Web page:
I got inside and checked in, and was then asked to pay. Now, lemme tell ya, there is little more disheartening - at least in reference to accommodation when traveling around the world - than thinking you paid when booking online, and then realizing that no, you'd just given them your credit card details for "security reasons", and you now have to pay that amount for real now. One of my Business Psychology professors taught me about the "Pain of Paying", and I can confirm that it's real. In any case, I paid an amount that I thought was quite high, but tried to shrug it off. I then noticed that this was indeed the place where all kayaking trips met up, so I was hoping the Canadian girls would figure that out soon (I would have called - I've become quite adept at getting phone numbers these days - but there was no service of any type up for miles and miles). Turns out, they did realize it, because after I dropped off my food in the kitchen, I went back to the lounge to find them there. As it turns out, because of the foul weather, their kayak trip had been cancelled. Really, it hadn't been their day. Thankfully, they were able to reschedule for the next morning (although that meant waking up super early), but yeah, not the greatest. They were a bit tired of driving, so we just sat in the lounge, talking for about an hour. Finally, they decided to head back to Te Anau, and we had a much less rushed set of farewells (or in Steph's case, a see-ya-later, as we planned to meet up in Auckland, where she was currently living).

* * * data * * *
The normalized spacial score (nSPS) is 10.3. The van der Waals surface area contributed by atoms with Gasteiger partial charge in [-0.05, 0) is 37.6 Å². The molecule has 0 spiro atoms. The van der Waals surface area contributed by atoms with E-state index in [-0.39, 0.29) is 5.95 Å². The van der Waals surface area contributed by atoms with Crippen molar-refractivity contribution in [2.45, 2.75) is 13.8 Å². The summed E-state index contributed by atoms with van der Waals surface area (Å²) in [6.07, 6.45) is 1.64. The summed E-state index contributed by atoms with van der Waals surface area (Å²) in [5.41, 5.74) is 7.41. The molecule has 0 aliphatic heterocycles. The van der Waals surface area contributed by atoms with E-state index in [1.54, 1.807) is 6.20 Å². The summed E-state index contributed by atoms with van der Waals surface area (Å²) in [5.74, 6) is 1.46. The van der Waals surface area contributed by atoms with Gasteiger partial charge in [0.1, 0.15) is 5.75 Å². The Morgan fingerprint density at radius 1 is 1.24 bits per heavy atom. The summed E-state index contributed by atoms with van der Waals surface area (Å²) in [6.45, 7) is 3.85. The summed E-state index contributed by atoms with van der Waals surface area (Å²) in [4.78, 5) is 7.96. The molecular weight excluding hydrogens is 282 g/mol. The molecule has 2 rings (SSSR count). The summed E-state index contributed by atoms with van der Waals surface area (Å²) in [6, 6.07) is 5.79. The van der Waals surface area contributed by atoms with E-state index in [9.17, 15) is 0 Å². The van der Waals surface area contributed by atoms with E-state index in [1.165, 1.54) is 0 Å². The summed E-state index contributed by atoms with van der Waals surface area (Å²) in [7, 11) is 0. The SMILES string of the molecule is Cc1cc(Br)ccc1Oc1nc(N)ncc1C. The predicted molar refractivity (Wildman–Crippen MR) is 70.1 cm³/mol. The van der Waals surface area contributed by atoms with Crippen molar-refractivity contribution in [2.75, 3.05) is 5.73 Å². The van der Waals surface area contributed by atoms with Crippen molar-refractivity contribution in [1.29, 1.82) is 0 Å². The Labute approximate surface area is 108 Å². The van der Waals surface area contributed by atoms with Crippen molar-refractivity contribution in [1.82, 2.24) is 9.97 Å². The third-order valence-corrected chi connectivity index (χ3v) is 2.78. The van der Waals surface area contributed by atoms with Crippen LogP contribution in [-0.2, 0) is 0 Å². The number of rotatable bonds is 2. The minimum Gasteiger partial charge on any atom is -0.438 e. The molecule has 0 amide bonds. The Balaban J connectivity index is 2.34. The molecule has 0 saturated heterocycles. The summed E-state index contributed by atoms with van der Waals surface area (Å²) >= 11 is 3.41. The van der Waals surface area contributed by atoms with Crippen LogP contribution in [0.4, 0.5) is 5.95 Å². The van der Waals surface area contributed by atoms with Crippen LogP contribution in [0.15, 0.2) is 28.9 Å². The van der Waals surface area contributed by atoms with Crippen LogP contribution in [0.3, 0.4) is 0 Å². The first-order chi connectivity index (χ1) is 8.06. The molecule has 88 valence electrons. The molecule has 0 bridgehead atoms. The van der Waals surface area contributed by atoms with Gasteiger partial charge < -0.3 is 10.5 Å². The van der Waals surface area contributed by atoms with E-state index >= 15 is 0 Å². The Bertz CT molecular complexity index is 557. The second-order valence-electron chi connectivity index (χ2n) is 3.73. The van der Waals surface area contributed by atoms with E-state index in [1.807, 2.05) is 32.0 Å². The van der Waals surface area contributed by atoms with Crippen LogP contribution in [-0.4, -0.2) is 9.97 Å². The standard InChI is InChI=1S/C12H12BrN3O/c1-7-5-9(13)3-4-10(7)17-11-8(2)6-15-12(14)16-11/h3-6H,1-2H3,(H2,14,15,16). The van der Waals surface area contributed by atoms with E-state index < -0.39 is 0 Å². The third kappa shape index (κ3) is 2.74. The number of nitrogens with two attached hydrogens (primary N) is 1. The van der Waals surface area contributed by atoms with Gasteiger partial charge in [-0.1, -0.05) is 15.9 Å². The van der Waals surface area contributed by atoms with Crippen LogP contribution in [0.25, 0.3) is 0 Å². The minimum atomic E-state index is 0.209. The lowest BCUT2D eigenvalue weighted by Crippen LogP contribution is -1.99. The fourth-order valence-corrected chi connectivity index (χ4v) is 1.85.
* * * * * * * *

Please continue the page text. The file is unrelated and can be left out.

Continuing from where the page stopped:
I then went to my room, which was very clearly occupied, so I took the upper bunk that seemed...well, seemed the least occupied. Before too long, though, a few guys, all of French persuasion, came in and met me. Two of them, from France and New Caledonia, barely spoke any English, while the third, from Whitehorse, Canada, was a bit more talkative. They only stayed in the room for short stretches, though, so I was relatively free to just lie back and relax; I had no real plans to do anything in this weather, and could only hope it would clear up by tomorrow, for both my sake and the Canadian girls' sakes. When dinner time rolled around, I had some chicken I had bought in Te Anau, and to my pleasant surprise, I found a couple packs of Nando's chicken sauce in the lodge's free food section, so that worked out great. I then just did some writing in the lounge for a few hours. I then took an early shower...or tried to, rather, because it seemed like all the showers had this issue where you could turn the dial left or right. Turn it left, you'd get freezing cold water. Turn it right, you'd get scalding hot water. There was no in-between. I tried three different stalls, and all had the same problem. I ended up forgoing the shower, because I couldn't really deal with either option. So, I went back to my room and continued writing until the French guys came back in. They went almost immediately to bed, and since I had a kayak trip at 8:30, I decided to get as much sleep as I could as well.